Although the affirmation of femininity was a form of dissidence at the time, many artists in Latin America did not identify with the feminist movement.3 Protesting against gender inequality was often part of the fight against military power and its conservative ideologies. On arriving in Europe, M. Orensanz was confronted with the phallocentric art world when a collector purchased one of her pieces and then decided to return it after learning that the author was a women.4 She then decided to add the letter “e” to her first name to fully assume her career: “If being a feminist means fighting injustices, then yes, I am a feminist.”5 She also asserted the importance of the couple and of motherhood by not separating her family life from her professional life, a position she still defends.

Marie Orensanz - AWARE Artistes femmes / women artists

Marie Orensanz, Fragmentismo, 1978, Courtesy School Gallery, Paris, © Marie Orensanz

According to M. Orensanz, art “is not and should not only be the vision of one person, the expression of an individual”.6 Communication is central to it. The relationship that she seeks to establish with the onlooker translates her interest in otherness. “Thinking is a revolutionary fact,” she wrote in her manifesto Eros, which was disseminated in Milan in 1974.7 The artist expresses herself through a language composed of words, numbers and symbols, a reduced but polysemic aesthetic vocabulary, through which she seeks to challenge us and provoke “an intellectual or emotional reaction”.8 The frequent use of metaphor enriches the poetic dimension of her creations, making her, according to the art historian Christine Frérot, a “sensitive conceptual artist”.9 Beginning in 1974, she incorporated Carrara marble into her practice, which nourished her second manifesto, Fragmentismo, published in 1978, in which she declared, “Incompleteness is a constant in my work, because I think we are a fragment of everything”.10 As she refused to adopt a solitary and totalising position, her work heralded the arrival of the generation of neoconceptual artists such as Felix Gonzalez-Torres (1957-1996), for whom the spectator is an active participant in the creation of the work’s meaning.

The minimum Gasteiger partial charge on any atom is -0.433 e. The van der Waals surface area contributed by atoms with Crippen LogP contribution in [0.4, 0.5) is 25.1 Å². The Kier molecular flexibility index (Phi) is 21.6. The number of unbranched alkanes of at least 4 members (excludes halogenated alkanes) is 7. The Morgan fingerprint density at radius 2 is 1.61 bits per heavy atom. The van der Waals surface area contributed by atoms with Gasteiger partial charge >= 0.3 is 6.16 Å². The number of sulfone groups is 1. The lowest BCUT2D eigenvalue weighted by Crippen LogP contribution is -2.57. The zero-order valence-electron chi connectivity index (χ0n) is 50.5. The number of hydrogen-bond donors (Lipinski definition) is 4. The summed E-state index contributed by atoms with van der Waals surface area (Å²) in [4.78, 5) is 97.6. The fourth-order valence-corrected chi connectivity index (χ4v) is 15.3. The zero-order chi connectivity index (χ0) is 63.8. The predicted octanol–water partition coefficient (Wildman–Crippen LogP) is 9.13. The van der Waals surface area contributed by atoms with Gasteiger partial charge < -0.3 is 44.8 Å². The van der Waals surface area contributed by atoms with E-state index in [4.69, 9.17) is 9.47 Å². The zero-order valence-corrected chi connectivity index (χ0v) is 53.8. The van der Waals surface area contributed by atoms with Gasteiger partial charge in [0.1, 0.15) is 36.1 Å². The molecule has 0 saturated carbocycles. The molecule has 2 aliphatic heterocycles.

Marie Orensanz - AWARE Artistes femmes / women artists

Marie Orensanz, Invisible, 2019, Corten steel, 300 x 78 cm, Miami, Etats Unis, Courtesy School Gallery, Paris, © Marie Orensanz

Inert matter becomes the paradoxical support of thought in movement, the tool of transmission between the artist and the public. In her recent monumental pieces in perforated steel, we are invited to walk through the sculpture that has become Invisible (2019) to look through it. A keyhole that opens an infinite world, as in Alice in Wonderland, but also an act of emancipation that retains all of its transgressive power.

Matylda Taszycka